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Smokeless doesn’t mean it’s harmless

Nine days shy of his 27th birthday Rick Bender underwent surgery to remove mouth cancer. Doctors said he’d recover from the two-hour procedure in a matter of days. He would be back to work in no time.

“That was just the tip of the iceberg,” Bender said, now 41. Surgeons spent 12 hours removing the cancer that had traveled down into his shoulder. He spent six days in ICU. During that time his only memory was his father crying at his bedside.

His cancer was aggressive, a byproduct of 13 years of chewing tobacco. Bender wasn’t expected to see his 30th birthday. After four major operations and several minor ones, Bender is cancer free, but he’s lost half his jaw, a third of his tongue and partial use of his right arm.

He’s spent the past dozen years traveling the country talking to teens about the dangers of tobacco. Wednesday he gave his presentation to Ridgetop Junior High eighth and ninth graders. It was sponsored by the Kitsap County Dental Society and the Washington Oral Health Foundation.

Growing up, he felt peer pressure to smoke, but knew the dangers of lighting up. At the age of 12, he turned to smokeless tobacco, something that Dallas Cowboy great Walt Garrison endorsed on TV.

“Take a pinch instead of a puff,” the tag line for Skoal made it seem as if chewing tobacco had none of the ill effects of smoking it.

“It turned out to be the biggest lie told and I fell for it,” he said.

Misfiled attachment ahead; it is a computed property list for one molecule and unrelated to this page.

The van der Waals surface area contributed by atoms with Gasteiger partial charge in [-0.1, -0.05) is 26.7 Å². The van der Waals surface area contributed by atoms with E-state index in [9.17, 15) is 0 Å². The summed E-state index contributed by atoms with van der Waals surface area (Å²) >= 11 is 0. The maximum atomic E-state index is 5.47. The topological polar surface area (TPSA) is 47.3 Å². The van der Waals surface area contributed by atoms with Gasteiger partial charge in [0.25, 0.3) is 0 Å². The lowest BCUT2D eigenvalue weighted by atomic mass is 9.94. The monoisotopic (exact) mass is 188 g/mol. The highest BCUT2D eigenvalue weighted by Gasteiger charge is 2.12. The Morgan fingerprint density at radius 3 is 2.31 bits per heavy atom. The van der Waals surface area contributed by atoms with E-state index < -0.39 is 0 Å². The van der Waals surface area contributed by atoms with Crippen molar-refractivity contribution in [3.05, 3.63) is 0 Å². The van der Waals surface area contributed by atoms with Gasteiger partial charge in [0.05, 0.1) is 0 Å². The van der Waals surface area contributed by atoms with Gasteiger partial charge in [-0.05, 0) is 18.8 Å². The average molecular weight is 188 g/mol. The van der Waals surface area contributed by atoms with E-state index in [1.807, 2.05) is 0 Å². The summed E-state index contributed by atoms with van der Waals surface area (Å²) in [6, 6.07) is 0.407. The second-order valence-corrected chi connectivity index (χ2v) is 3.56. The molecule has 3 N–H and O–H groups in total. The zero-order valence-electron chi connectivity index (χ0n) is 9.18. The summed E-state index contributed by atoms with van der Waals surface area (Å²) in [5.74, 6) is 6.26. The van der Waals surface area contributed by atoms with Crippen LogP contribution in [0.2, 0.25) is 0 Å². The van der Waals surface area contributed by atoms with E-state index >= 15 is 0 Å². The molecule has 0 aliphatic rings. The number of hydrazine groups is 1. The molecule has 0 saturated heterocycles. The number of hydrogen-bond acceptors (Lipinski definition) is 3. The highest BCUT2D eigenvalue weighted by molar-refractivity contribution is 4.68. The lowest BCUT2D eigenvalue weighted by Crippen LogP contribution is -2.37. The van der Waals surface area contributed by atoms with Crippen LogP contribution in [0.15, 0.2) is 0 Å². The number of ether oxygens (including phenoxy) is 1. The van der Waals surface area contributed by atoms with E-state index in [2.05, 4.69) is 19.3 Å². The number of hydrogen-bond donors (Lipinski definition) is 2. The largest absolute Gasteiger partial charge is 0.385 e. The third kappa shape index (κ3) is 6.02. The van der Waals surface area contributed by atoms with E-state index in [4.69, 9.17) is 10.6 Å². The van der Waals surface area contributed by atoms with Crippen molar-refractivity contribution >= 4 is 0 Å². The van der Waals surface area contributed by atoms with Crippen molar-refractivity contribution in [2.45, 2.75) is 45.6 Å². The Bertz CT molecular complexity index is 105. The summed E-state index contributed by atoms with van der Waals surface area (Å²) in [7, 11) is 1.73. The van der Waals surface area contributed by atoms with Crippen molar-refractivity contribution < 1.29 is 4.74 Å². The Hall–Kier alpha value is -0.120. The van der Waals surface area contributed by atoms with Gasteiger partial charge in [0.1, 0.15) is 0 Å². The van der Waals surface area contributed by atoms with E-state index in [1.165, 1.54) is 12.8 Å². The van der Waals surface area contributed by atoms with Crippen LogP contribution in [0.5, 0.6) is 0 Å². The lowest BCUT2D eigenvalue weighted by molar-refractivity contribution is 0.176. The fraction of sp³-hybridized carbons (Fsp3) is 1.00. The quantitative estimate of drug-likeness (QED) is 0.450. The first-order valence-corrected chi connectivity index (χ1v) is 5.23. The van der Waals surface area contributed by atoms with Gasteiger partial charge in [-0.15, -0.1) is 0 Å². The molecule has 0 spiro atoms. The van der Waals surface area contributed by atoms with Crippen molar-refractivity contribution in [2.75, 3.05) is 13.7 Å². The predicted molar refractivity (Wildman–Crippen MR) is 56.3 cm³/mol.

Bender, a minor league ball player for the Anaheim Angels, eventually had a can or more a day habit. At age 25 he noticed a bump on his tongue. It disappeared, but several months later returned as a dime-sized sore. It became an “extra inspiration to quit,” he said. The sore didn’t heal and was extremely painful he said. He went to the doctor and they took a biopsy.

“You want to talk about the worst week of my life,” Bender said. When the results came back doctors said his cancer had no remission and was particularly aggressive. The only option was to cut it out.

The Montana resident urged students if they have or know someone who has mouth sores or bumps that don’t heal within 10 days to go the the dentist or doctor and have it checked out.

He has been tobacco free for the past 13 years but the damage has already been done.

“There’s nothing I can do about it now. I have to live with it,” he said.

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